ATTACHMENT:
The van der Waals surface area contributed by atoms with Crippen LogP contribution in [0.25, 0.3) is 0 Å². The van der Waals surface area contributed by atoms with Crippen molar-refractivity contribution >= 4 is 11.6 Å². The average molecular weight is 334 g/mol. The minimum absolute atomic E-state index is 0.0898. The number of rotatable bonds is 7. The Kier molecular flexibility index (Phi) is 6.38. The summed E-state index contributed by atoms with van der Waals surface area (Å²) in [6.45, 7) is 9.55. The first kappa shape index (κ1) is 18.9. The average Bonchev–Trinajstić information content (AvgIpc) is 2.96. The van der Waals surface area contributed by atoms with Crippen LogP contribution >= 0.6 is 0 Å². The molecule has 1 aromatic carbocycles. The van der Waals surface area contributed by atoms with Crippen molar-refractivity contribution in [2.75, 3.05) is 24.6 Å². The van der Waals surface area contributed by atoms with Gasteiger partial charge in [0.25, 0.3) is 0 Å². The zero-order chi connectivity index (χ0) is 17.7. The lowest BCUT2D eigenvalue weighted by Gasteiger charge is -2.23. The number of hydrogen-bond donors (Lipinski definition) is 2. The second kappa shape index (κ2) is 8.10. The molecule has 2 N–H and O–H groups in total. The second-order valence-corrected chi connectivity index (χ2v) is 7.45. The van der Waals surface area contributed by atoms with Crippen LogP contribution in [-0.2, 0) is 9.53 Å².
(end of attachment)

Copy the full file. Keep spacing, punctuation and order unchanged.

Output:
The van der Waals surface area contributed by atoms with Crippen LogP contribution in [0.25, 0.3) is 0 Å². The van der Waals surface area contributed by atoms with Crippen molar-refractivity contribution >= 4 is 11.6 Å². The average molecular weight is 334 g/mol. The minimum absolute atomic E-state index is 0.0898. The number of rotatable bonds is 7. The Kier molecular flexibility index (Phi) is 6.38. The summed E-state index contributed by atoms with van der Waals surface area (Å²) in [6.45, 7) is 9.55. The first kappa shape index (κ1) is 18.9. The average Bonchev–Trinajstić information content (AvgIpc) is 2.96. The van der Waals surface area contributed by atoms with Crippen LogP contribution >= 0.6 is 0 Å². The molecule has 1 aromatic carbocycles. The van der Waals surface area contributed by atoms with Crippen molar-refractivity contribution in [2.75, 3.05) is 24.6 Å². The van der Waals surface area contributed by atoms with Gasteiger partial charge in [0.25, 0.3) is 0 Å². The zero-order chi connectivity index (χ0) is 17.7. The lowest BCUT2D eigenvalue weighted by Gasteiger charge is -2.23. The number of hydrogen-bond donors (Lipinski definition) is 2. The second kappa shape index (κ2) is 8.10. The molecule has 2 N–H and O–H groups in total. The second-order valence-corrected chi connectivity index (χ2v) is 7.45. The van der Waals surface area contributed by atoms with Crippen LogP contribution in [-0.2, 0) is 9.53 Å².